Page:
While Robin Thicke’s hit song “Blurred Lines” may not be on the radio as much as it used to be, almost everyone has heard it. The song rose to instant success, due largely to its controversial lyrics and catchy hook. Blurred Lines may remind some people of another song: “Got to Give It Up” by Marvin Gaye. These people would include the members of Gaye’s estate, who filed suit against Thicke earlier this year.
Thicke has admitted that the songs are similar. In an interview, he explained that he was discussing Got to Give It Up with Pharrell Williams, who is also featured in the song, as they wrote Blurred Lines read this article. Thicke told Pharrell that Got to Give It Up was one of his favorite songs, and that “we should make something like that, something with that groove.” The finished product does, in fact, have a similar groove. However, Thicke later denied thinking about the song while composing his hit. This seems to point to Thicke’s knowledge of his wrongdoing; a California District Court thought so too.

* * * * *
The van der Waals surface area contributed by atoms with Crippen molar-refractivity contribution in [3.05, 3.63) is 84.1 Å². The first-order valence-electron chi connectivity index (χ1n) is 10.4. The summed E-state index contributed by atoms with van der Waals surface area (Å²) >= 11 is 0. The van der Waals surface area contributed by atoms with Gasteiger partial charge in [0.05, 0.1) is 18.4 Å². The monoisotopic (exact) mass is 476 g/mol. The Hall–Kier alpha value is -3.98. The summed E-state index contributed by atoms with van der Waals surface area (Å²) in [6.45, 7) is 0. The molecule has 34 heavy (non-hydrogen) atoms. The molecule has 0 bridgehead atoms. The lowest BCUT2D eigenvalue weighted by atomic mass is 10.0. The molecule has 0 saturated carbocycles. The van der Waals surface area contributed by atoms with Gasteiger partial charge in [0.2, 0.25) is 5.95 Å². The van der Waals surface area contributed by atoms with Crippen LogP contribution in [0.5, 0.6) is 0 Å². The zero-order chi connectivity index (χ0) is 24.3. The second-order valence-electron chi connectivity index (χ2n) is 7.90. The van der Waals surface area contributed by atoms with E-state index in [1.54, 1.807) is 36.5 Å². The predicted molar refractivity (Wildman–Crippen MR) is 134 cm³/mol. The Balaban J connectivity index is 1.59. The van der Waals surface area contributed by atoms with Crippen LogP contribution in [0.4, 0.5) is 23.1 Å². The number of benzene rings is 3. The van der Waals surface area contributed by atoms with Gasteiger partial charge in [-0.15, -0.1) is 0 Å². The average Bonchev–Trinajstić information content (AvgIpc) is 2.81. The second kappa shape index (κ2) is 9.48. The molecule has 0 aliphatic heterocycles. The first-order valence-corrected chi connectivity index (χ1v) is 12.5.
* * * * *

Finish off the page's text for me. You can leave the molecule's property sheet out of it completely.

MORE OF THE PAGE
Thicke and Williams filed a Motion for Summary Judgment with the court, which was denied on November 6, 2014. The court stated that there appeared to be enough evidence for the Gaye estate to move forward. Additionally, the court found that the “defendants have made a sufficient showing that elements of ‘Blurred Lines’ may be substantially similar to protected, original elements featured in Marvin Gaye’s ‘Got To Give It Up.’” Specifically, the judge noted that the bass and vocal lines, the melodies, and the harmonies were incredibly similar.
While Thicke and Williams have received extensive and positive attention from Blurred Lines, it seems as though this case could also attract unwanted negative press to the song. Thicke has also stated, during sword testimony, it was Williams who actually wrote the song, and that he merely took credit for it. While the song dominated the music scene last summer, it seems this suit might capture the attention of Thicke’s fans this winter. The case is set for trial on February 10, 2015.